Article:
Taking advantage of the nostalgia that we all seem to have for favorite TV shows from decades ago, the cast of “Full House” has reunited for a current-day reboot entitled “Fuller House.” The original show ran from 1987-1995, a year after my oldest daughter was born, but I am pretty sure that both of my children have seen each and every episode. Heck, I’m pretty sure that I have seen each and every episode. That may or may not be a good thing, but Netflix is happy to cash in on our memories. And who can blame them? After all, there is some serious cash to be made from viewers’ wistfulness for a “simpler” time.
Whenever I hear about an old show that has been rebooted, or when a sequel is in the works, I always think, “Just because you can doesn’t mean you should.” This is obviously not the case for every show out there, but it is true for plenty of them. I personally loved the Brady “specials” that aired every few years. You got to check in with your favorite characters, see what they had been up to, go on an adventure with them, and it was all over before you realized just how awkward and ill-advised the whole thing was. And each time that a movie or special was successful, it resulted in an attempt to create a new series around the Bradys. None of those worked out. The Brady magic was not sustainable past the two hour mark.
I think the problem we are facing now is that we live in a society where we expect to have our needs met. If we want to see the next chapter of D.J. Tanner’s life, we will. The problem is that sometimes, we are sorry when we get what we ask for. I loved “Full House” on its original run, and rewatching it with my kids. The crazy goofiness of a dad and two uncles raising three young girls was rife with opportunities for humor, awkward situations, and life lessons. I wonder, though, if they are going to be able to recapture the magic of the original series. It is 20 years after the end of the original show, and the world has changed in ways we never would have imagined in the mid-nineties. What made the show special – the camaraderie between the three adult men, the experiences of the girls growing up in such a non-traditional household – are gone. The new storyline mirrors the old one – newly widowed D.J. is raising two sons, with another baby on the way. Sister Stephanie and best friend Kimmy move in to help out with the childrearing. Will three women raising children together be as funny as three men in the same situation? And in a world where single-motherhood is no longer atypical, will the laughs still be there?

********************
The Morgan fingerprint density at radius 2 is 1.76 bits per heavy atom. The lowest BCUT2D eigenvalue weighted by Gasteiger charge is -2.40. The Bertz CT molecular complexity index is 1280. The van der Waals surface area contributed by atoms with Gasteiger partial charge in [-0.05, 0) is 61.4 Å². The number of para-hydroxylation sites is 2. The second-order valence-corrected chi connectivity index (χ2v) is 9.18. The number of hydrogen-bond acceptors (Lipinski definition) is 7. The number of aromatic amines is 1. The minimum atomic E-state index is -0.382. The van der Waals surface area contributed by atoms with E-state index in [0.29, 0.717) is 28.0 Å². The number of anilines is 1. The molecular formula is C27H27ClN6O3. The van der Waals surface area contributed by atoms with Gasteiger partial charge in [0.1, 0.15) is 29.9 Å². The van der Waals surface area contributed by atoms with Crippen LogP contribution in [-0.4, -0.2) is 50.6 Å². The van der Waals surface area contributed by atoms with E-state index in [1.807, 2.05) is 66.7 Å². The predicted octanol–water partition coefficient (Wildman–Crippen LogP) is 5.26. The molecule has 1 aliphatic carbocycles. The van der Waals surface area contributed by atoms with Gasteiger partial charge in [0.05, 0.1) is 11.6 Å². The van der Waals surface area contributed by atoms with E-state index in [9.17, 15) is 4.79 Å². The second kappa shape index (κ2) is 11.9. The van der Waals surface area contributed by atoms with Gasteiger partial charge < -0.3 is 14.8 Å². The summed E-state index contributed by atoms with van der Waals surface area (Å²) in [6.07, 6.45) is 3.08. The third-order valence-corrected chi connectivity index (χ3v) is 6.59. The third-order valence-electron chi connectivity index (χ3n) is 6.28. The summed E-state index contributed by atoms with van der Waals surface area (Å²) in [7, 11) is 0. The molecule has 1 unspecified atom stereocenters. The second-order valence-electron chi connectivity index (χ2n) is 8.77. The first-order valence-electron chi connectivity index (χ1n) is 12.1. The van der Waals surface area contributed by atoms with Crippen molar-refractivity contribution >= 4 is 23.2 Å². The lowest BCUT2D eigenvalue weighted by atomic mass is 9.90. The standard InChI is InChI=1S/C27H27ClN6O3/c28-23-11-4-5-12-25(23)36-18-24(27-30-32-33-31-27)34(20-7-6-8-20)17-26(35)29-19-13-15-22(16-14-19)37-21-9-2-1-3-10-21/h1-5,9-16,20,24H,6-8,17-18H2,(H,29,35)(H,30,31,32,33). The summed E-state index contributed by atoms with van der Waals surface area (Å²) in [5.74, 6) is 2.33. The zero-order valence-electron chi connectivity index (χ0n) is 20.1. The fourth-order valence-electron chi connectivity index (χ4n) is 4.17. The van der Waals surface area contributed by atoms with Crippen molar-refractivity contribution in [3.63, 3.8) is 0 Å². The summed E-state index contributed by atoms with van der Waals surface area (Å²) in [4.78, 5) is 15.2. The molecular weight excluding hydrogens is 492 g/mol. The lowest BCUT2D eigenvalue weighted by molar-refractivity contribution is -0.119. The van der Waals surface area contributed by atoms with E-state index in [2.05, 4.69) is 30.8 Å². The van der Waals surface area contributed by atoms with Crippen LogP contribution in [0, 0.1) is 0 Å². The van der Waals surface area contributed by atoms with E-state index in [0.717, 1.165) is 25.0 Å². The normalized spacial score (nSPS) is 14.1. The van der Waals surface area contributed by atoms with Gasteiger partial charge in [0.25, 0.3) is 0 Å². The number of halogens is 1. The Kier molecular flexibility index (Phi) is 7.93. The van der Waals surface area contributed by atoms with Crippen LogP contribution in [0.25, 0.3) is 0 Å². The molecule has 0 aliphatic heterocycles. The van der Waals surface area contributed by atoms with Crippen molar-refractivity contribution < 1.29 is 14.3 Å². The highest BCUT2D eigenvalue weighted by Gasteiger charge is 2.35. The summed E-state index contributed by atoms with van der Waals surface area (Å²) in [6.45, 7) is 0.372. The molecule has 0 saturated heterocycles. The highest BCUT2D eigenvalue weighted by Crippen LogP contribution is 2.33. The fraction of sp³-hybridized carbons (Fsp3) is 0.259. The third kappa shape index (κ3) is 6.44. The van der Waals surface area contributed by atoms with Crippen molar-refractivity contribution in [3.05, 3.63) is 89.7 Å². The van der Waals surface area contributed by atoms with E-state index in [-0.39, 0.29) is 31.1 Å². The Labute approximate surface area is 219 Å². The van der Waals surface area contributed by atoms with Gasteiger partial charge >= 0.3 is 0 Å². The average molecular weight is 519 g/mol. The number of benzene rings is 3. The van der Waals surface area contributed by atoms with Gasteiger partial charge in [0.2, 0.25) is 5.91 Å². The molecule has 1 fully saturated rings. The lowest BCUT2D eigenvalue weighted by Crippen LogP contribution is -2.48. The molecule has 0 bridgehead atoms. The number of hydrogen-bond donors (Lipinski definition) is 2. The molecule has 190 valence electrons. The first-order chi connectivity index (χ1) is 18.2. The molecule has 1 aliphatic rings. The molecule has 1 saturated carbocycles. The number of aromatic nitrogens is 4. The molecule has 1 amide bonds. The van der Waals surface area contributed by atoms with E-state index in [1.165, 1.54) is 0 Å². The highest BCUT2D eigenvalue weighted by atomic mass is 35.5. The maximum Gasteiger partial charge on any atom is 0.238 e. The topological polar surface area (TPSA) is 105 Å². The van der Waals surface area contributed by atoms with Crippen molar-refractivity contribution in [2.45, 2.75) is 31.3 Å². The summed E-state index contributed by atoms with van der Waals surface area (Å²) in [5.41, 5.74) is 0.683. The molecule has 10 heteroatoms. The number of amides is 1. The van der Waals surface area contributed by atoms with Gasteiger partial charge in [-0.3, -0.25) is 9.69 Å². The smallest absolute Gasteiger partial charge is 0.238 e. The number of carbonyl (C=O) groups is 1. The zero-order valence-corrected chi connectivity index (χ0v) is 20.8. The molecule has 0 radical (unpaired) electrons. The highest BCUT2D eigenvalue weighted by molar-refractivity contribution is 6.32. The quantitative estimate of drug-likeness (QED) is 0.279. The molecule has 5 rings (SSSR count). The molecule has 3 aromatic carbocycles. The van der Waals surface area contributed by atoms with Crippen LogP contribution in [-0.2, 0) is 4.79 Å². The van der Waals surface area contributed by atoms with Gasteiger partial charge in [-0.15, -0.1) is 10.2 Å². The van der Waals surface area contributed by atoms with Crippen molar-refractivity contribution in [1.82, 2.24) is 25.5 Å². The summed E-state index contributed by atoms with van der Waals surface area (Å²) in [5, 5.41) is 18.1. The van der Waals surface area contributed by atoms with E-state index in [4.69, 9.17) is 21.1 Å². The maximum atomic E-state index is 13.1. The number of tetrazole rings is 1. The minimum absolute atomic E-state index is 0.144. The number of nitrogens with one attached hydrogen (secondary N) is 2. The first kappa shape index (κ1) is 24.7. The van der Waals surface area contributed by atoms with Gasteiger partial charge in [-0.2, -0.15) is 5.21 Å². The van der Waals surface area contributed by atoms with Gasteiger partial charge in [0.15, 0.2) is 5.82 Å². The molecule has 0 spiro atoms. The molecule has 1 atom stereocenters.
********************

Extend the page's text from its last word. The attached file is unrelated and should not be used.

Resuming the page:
Don’t get me wrong, I wish the best for “Fuller House.” If they can recall half of the humor and compassion of the original show, they should be a hit. But it also makes me sorry that it is relatively easy to bring our old favorites back. They are happy memories, and will remain happy as long as they are memories. Sometimes bringing the past into the present can make us lose our love for whatever it is we are longing for – it becomes tarnished to our grown up mind. And then the nostalgia is gone. Whatever the case, I am going to give “Fuller House” a shot. I want to see how everyone has grown up, and what they are up to now. But I swear, if D.J.’s married last name is Fuller, I am going to shut off my TV.